forces that hold atoms of a molecule together.
? Dispersion Forces or London Forces
Atoms and non polar molecules are electrically 
symmetrical and have no dipole moment because 
their electronic charge cloud is symmetrically 
distributed. But a dipole may
develop momentarily even in such atoms and 
molecules.
? Dipole-dipole forces act between the molecules 
possessing permanent dipole. Ends of the dipoles 
possess “partial charges” and these charges are 
shown by Greek letter delta (d).
? Partial charges are always less than the unit 
electronic charge (1.6×10–19 C). The polar 
molecules interact with neighbouring.molecules.
? Molecules shows electron cloud distribution in 
the dipole of hydrogen chloride shows dipole-
dipole interaction between two HCl molecules. 
This interaction is stronger than the London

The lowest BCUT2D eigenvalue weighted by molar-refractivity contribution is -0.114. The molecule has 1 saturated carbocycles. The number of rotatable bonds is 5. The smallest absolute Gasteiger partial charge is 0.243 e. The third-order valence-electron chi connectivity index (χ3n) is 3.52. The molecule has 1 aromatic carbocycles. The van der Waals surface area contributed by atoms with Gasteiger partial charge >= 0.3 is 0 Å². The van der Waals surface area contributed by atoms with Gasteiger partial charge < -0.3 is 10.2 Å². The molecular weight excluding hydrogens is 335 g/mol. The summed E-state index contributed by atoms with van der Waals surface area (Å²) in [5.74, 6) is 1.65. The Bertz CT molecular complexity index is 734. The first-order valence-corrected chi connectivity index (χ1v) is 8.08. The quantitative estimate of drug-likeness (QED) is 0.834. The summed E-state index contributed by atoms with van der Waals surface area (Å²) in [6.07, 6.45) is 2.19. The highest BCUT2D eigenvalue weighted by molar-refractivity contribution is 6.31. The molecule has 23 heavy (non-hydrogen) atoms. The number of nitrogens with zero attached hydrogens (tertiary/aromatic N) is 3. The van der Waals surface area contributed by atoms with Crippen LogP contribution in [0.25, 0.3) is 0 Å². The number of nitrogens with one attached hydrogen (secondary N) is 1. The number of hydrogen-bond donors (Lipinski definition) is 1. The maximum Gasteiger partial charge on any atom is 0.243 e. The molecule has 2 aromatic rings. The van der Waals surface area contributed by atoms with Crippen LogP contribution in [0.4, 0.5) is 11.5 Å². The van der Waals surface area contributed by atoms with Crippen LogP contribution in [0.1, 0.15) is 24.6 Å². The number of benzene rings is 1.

forces but is weaker than ion-ion interaction 
because only partial charges are involved
? This type of attractive forces operate between the
polar molecules having permanent dipole and the
molecules lacking permanent dipole. Permanent
dipole of the polar molecule induces dipole on the
electrically neutral molecule by deforming its
electronic cloud. Thus an induced dipole is
developed in the other molecule. In this case also
interaction energy is proportional to 1/r 6
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FAQs on States of Matter PPT Chemistry Class 11

1. What are the three states of matter?
Ans. The three states of matter are solid, liquid, and gas. In a solid, particles are tightly packed and have a fixed shape and volume. In a liquid, particles are close together but can move around freely, taking the shape of their container. In a gas, particles are widely spaced and have no fixed shape or volume.
2. How does a substance change from one state of matter to another?